Even more disturbing was the untimely demise of John H Knowles, director of the Rockefeller Foundation and promulgator of the doctrine of personal responsibility for ones health. Most illnesses are self-inflicted, he argued the result of gluttony, alcoholic intemperance, reckless driving, sexual frenzy, smoking and other bad choices. The idea of a right to health, he wrote, should be replaced by the idea of an individual moral obligation to preserve ones own health. But he died of pancreatic cancer at 52, prompting one physician commentator to observe, Clearly we cant all be held responsible for our health.

Still, we persist in subjecting anyone who dies at a seemingly untimely age to a kind of bio-moral autopsy: did she smoke? Drink excessively? Eat too much fat and not enough fibre? Can she, in other words, be blamed for her own death? When David Bowie and Alan Rickman both died in early 2016 of what major US newspapers described only as cancer, some readers complained that it is the responsibility of obituaries to reveal what kind of cancer. Ostensibly, this information would help promote awareness of the particular cancers involved, as Betty Fords openness about her breast cancer diagnosis helped to destigmatise that disease. It would also, of course, prompt judgments about the victims lifestyle. Would Bowie have died at the quite respectable age of 69 if he hadnt been a smoker?

Apple co-founder Steve Jobs 2011 death from pancreatic cancer continues to spark debate. He was a food faddist, eating only raw vegan foods, especially fruit, and refusing to deviate from that plan even when doctors recommended a high protein and fat diet to help compensate for his failing pancreas. His office refrigerator was filled with Odwalla juices; he antagonised non-vegan associates by attempting to proselytise among them, as biographer Walter Isaacson has reported: at a meal with Mitch Kapor, the chairman of Lotus software, Jobs was horrified to see Kapor slathering butter on his bread, and asked, Have you ever heard of serum cholesterol? Kapor responded, Ill make you a deal. You stay away from commenting on my dietary habits, and I will stay away from the subject of your personality.

Defenders of veganism argue that his cancer could be attributed to his occasional forays into protein-eating (a meal of eel sushi has been reported) or to exposure to toxic metals as a young man tinkering with computers. But a case could be made that it was the fruitarian diet that killed him: metabolically, a diet of fruit is equivalent to a diet of candy, only with fructose instead of glucose, with the effect that the pancreas is strained to constantly produce more insulin. As for the personality issues the almost manic-depressive mood swings they could be traced to frequent bouts of hypoglycemia. Incidentally, 67-year-old Mitch Kapor is alive and well at the time of this writing.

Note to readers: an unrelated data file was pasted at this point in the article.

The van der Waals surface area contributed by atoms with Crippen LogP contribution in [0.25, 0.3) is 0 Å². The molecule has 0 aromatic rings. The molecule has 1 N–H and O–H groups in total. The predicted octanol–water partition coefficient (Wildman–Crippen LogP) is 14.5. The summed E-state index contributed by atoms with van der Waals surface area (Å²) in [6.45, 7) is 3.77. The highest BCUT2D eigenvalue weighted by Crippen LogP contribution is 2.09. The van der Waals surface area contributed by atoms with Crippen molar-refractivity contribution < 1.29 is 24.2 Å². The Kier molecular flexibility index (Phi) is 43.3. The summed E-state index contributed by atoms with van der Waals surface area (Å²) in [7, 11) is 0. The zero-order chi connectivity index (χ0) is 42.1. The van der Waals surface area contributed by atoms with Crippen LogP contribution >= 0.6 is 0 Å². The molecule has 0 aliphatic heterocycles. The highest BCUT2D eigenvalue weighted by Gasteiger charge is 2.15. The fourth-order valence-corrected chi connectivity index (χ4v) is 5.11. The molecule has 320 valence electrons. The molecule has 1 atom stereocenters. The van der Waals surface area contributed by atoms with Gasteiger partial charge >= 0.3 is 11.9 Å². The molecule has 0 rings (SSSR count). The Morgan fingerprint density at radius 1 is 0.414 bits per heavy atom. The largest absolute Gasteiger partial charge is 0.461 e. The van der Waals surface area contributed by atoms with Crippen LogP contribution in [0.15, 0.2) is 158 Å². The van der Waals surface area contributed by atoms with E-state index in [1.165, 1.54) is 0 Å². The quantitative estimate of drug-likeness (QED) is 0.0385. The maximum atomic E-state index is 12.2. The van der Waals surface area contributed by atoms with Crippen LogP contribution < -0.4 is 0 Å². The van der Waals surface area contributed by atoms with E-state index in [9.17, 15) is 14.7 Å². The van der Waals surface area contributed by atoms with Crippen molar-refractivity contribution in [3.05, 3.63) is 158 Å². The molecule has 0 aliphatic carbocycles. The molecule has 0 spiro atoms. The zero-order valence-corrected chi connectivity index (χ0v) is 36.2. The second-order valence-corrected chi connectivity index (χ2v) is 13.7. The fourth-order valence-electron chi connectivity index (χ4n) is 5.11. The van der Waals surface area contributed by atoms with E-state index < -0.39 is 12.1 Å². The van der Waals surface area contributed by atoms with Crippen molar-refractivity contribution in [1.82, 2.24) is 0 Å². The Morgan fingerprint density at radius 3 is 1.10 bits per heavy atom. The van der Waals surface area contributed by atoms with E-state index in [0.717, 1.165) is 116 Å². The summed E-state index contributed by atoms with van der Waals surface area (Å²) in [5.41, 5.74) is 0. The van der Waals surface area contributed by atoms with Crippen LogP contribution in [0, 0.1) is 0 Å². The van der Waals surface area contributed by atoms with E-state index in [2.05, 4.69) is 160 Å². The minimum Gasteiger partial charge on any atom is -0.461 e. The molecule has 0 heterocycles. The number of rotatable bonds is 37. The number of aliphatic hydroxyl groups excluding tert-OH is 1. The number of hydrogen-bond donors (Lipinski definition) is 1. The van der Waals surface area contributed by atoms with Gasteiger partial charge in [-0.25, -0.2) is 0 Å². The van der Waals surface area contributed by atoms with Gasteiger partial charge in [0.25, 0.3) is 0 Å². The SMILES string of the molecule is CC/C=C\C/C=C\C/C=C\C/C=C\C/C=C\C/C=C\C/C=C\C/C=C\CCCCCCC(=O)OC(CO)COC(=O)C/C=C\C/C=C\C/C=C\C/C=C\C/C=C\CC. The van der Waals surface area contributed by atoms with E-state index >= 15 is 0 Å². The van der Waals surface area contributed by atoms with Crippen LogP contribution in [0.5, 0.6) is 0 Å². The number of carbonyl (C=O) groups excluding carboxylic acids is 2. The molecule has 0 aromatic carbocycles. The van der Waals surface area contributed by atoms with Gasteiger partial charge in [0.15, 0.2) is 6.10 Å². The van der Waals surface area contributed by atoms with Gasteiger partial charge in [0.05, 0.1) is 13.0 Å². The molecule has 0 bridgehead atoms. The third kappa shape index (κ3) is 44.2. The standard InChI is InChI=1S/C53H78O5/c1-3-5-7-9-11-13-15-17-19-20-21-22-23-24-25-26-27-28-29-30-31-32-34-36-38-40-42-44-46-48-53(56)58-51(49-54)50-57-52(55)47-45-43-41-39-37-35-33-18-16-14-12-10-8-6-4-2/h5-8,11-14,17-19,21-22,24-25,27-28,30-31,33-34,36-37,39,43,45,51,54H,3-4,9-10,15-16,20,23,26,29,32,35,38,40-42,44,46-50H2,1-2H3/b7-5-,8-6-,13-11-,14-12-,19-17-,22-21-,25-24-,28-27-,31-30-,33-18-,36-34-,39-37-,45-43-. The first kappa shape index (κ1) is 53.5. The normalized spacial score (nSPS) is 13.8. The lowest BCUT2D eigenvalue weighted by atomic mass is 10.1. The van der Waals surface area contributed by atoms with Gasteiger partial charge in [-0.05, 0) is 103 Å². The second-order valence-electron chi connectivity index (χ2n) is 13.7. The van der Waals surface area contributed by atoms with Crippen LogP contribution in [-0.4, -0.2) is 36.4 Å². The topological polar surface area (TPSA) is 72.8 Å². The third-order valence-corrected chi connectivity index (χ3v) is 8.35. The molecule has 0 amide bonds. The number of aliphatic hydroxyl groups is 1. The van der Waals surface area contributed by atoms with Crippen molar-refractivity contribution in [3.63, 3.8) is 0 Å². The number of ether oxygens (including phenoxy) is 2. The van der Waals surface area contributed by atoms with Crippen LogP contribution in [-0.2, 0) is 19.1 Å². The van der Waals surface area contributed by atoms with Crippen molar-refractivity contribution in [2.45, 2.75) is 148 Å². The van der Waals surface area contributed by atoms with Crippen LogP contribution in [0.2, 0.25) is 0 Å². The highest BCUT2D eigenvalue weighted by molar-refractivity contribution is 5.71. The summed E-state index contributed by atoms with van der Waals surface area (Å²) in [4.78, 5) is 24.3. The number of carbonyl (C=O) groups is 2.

Similarly, with sufficient ingenuity or malicious intent almost any death can be blamed on some mistake of the deceased. Surely Fixx had failed to listen to his body when he first felt chest pains and tightness while running, and maybe, if he had been less self-absorbed, Rubin would have looked both ways before crossing the street. Maybe its just the way the human mind works, but when bad things happen or someone dies, we seek an explanation, preferably one that features a conscious agent a deity or spirit, an evil-doer or envious acquaintance, even the victim. We dont read detective novels to find out that the universe is meaningless, but that, with sufficient information, it all makes sense. We can, or think we can, understand the causes of disease in cellular and chemical terms, so we should be able to avoid it by following the rules laid down by medical science: avoiding tobacco, exercising, undergoing routine medical screening and eating only foods currently considered healthy. Anyone who fails to do so is inviting an early death. Or, to put it another way, every death can now be understood as suicide.